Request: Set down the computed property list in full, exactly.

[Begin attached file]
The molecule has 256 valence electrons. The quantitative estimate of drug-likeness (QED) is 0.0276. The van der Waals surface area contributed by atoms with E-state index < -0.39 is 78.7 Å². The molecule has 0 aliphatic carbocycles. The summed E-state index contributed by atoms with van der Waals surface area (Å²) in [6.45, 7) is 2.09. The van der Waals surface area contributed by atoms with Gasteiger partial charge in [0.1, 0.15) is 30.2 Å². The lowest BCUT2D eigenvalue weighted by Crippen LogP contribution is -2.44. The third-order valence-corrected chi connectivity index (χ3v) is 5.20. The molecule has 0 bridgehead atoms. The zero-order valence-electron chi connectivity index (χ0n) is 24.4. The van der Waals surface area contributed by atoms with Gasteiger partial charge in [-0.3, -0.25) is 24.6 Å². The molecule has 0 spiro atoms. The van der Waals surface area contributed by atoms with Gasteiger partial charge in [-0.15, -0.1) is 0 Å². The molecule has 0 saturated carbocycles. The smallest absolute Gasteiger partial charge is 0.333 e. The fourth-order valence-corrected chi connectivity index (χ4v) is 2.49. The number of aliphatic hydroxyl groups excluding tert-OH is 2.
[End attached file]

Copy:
The molecule has 256 valence electrons. The quantitative estimate of drug-likeness (QED) is 0.0276. The van der Waals surface area contributed by atoms with E-state index < -0.39 is 78.7 Å². The molecule has 0 aliphatic carbocycles. The summed E-state index contributed by atoms with van der Waals surface area (Å²) in [6.45, 7) is 2.09. The van der Waals surface area contributed by atoms with Gasteiger partial charge in [0.1, 0.15) is 30.2 Å². The lowest BCUT2D eigenvalue weighted by Crippen LogP contribution is -2.44. The third-order valence-corrected chi connectivity index (χ3v) is 5.20. The molecule has 0 bridgehead atoms. The zero-order valence-electron chi connectivity index (χ0n) is 24.4. The van der Waals surface area contributed by atoms with Gasteiger partial charge in [-0.3, -0.25) is 24.6 Å². The molecule has 0 spiro atoms. The van der Waals surface area contributed by atoms with Gasteiger partial charge in [-0.15, -0.1) is 0 Å². The molecule has 0 saturated carbocycles. The smallest absolute Gasteiger partial charge is 0.333 e. The fourth-order valence-corrected chi connectivity index (χ4v) is 2.49. The number of aliphatic hydroxyl groups excluding tert-OH is 2.